An island bird’s footprints lay atop the beautiful quilt-like pattern laid down by hermit crabs
A hermit crab crossroad
Largest land hermit crab we saw on Sandy Island (~3-4 in)

Hermit crabs are remarkable creatures.  They do not have a protective shell covering their abdomens.  They must borrow one left behind by a dead snail or other animal.  Having searched the beach on Sandy Island for months, I can attest to the fact that there are not many shells and the most beautiful ones invariably have been taken by a hermit crab.  As they grow, they must find larger shells and on occasion they may do so in a cooperative manner.

When a hermit crab (Crab 1), in need of a larger shell, comes across one that is a bit too large, it may stay by this shell in hope

that a larger hermit crab (Crab 2) may come along also looking for a new shell. If Crab 2 takes the larger empty shell, its previous shell may be the perfect size for Crab 1.

Sometimes, a number of hermit crabs line up in size order waiting for the biggest one in the line to start the switch.  Then each crab exchanges its shell for the next larger one that has just been vacated.  Take a moment to see this happen at
https://www.youtube.com/watch?v=f1dnocPQXDQ

Recognizing the shortage of shells on the island I felt compelled to return suitable shells from my collection to areas with large populations of the crabs.  In less than 15 minutes, an interested crab came by to look at a three quarter inch blue shell I had returned.  At this point, in the next photo, the small hermit crab has already examined the blue shell, turned it on its side and appears to have positioned itself to line up the shell openings.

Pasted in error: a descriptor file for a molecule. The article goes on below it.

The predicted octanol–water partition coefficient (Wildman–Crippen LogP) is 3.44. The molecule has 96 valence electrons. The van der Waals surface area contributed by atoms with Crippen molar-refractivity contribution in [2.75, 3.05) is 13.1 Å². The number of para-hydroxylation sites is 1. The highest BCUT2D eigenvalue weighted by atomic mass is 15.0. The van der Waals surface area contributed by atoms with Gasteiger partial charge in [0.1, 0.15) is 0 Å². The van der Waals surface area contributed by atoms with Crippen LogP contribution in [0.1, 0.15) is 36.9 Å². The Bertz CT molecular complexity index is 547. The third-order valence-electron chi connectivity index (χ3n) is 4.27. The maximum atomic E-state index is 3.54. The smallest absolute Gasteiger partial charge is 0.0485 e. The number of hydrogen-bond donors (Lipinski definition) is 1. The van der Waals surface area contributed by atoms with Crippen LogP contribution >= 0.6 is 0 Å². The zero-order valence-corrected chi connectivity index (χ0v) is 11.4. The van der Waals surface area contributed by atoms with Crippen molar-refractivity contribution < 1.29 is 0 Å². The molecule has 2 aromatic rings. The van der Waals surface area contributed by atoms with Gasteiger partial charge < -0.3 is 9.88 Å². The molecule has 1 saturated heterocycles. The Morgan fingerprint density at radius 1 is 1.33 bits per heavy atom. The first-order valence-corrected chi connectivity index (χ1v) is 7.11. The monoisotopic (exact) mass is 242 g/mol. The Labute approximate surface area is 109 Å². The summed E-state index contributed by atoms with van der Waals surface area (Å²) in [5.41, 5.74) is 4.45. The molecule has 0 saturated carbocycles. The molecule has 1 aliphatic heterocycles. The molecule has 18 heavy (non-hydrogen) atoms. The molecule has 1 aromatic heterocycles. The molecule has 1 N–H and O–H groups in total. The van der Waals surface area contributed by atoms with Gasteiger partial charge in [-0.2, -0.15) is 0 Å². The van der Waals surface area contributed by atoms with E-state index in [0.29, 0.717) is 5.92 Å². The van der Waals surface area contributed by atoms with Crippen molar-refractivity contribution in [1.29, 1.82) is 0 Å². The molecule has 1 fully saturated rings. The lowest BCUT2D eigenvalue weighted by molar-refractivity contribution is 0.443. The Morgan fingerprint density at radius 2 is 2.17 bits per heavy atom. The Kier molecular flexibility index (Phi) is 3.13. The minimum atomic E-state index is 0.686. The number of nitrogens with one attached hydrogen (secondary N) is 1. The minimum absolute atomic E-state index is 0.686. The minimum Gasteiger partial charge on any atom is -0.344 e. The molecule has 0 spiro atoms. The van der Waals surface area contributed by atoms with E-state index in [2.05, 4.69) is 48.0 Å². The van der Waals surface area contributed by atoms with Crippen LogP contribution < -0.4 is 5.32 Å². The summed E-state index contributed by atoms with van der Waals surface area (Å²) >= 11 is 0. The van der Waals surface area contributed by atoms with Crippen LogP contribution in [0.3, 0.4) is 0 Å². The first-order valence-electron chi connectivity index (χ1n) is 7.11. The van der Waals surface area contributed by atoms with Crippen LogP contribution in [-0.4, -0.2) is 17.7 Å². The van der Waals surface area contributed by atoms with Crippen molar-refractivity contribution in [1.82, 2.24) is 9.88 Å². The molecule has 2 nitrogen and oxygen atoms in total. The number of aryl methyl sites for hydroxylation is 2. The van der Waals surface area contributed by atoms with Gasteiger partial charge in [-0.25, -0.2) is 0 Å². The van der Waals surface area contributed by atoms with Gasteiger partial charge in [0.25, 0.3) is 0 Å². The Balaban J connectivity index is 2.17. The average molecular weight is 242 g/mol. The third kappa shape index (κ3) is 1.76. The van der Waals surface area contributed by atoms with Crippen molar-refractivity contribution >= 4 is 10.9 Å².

In the next regrettably fuzzy photo, the smaller crab has inserted its abdomen in the larger shell.

Within the next several minutes another hermit crab approached and examined the newly empty shell.

However, it ultimately deemed it not a good trade and went on its way.  By the following morning about half of the shells I had distributed were gone, with very small empty shells in their place.

Land hermit crabs mate on land and the female carries the eggs until maturity (~ 1 month).  At that time, she distributes them in salt water and they immediately burst, releasing the immature hermit crab.  Each crab will undergo a number of life stages in the sea, and upon acquiring a shell, they begin to spend some time on land.  Their final metamorphosis occurs buried in the sand at which time their gills are modified such that the hermit crab can breath air.  At this point, a land hermit crab will drown if submerged too long in water.

The approximate size of of the hermit crabs shown below are less than two inches in diameter, but we have seen some as small as an eighth of an inch and as big as George’s fist (first photos above).  All of these hermit crabs are land crabs.  They must periodically replenish a supply of water that they carry in their shells.  A hermit crab without its shell is not only in danger of becoming someone’s snack, they will dehydrate quickly and die.

Tucked all the way into its beautiful shell you can see the brightly colored claws of these Caribbean land hermit crabs.
This odd looking hermit crab shell was wearing the calcareous shell of a tube worm (also photo below)

Our initial encounters were with hermit crabs in the sand.

Later we found them climbing palm trees and congregating and feasting on the foliage of the sea grape.  The following photos are representative of the majority of the hermit crabs we encountered.

Addendum, added June 26 – Shortly after publishing this post, the hermit crabs all but disappeared on Sandy Island.  Most had not returned by the time we had to leave Sandy Island, and those that did were tiny.   We concluded they had buried themselves in the sand and started a synchronous molt.  The time it takes for a crab to complete a molt varies. As a general rule, the larger the crab, the longer the whole process will take. It is not unusual for an average-sized crab to spend about four to eight weeks going through the whole process, during which time it may stay completely buried in the sand.



Stay safe and well.  The worst of the first wave of Covid 19 is passed but new infections are being recorded at a rate around 20,000 per day – BE CAREFUL!!  We may choose to believe that there will be no second wave, but most likely it is at best a few months away.  Try to take these limited summer months to prepare to the extent that you can.